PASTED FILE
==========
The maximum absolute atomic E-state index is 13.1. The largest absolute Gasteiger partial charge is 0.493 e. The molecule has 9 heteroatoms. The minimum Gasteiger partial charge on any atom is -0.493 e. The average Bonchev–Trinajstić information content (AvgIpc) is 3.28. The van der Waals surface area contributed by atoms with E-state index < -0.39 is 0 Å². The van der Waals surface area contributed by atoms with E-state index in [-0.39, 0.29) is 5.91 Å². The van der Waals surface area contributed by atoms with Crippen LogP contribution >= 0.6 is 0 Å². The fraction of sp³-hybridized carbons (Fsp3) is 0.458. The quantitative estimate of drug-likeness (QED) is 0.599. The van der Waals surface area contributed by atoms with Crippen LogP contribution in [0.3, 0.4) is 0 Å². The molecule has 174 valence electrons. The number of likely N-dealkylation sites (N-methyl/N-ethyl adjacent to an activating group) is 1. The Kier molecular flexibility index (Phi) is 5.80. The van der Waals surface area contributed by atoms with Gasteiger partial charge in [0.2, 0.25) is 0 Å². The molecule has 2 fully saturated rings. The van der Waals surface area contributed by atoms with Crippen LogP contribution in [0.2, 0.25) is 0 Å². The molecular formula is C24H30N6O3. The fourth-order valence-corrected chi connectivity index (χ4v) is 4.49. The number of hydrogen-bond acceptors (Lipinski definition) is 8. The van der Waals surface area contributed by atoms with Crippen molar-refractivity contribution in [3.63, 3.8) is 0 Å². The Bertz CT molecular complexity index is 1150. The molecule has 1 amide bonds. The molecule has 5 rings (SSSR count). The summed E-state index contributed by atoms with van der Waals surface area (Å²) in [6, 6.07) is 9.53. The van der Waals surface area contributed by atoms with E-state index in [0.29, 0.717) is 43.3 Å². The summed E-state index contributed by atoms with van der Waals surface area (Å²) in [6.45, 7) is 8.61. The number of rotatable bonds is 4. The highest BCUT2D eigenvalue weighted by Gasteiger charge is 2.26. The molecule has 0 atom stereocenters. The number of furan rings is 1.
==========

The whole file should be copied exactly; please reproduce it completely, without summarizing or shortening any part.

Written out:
The maximum absolute atomic E-state index is 13.1. The largest absolute Gasteiger partial charge is 0.493 e. The molecule has 9 heteroatoms. The minimum Gasteiger partial charge on any atom is -0.493 e. The average Bonchev–Trinajstić information content (AvgIpc) is 3.28. The van der Waals surface area contributed by atoms with E-state index < -0.39 is 0 Å². The van der Waals surface area contributed by atoms with E-state index in [-0.39, 0.29) is 5.91 Å². The van der Waals surface area contributed by atoms with Crippen LogP contribution >= 0.6 is 0 Å². The fraction of sp³-hybridized carbons (Fsp3) is 0.458. The quantitative estimate of drug-likeness (QED) is 0.599. The van der Waals surface area contributed by atoms with Crippen LogP contribution in [0.3, 0.4) is 0 Å². The molecule has 174 valence electrons. The number of likely N-dealkylation sites (N-methyl/N-ethyl adjacent to an activating group) is 1. The Kier molecular flexibility index (Phi) is 5.80. The van der Waals surface area contributed by atoms with Gasteiger partial charge in [0.2, 0.25) is 0 Å². The molecule has 2 fully saturated rings. The van der Waals surface area contributed by atoms with Crippen LogP contribution in [0.2, 0.25) is 0 Å². The molecular formula is C24H30N6O3. The fourth-order valence-corrected chi connectivity index (χ4v) is 4.49. The number of hydrogen-bond acceptors (Lipinski definition) is 8. The van der Waals surface area contributed by atoms with Crippen molar-refractivity contribution in [3.63, 3.8) is 0 Å². The Bertz CT molecular complexity index is 1150. The molecule has 1 amide bonds. The molecule has 5 rings (SSSR count). The summed E-state index contributed by atoms with van der Waals surface area (Å²) in [6, 6.07) is 9.53. The van der Waals surface area contributed by atoms with E-state index in [0.29, 0.717) is 43.3 Å². The summed E-state index contributed by atoms with van der Waals surface area (Å²) in [6.45, 7) is 8.61. The number of rotatable bonds is 4. The highest BCUT2D eigenvalue weighted by Gasteiger charge is 2.26. The molecule has 0 atom stereocenters. The number of furan rings is 1.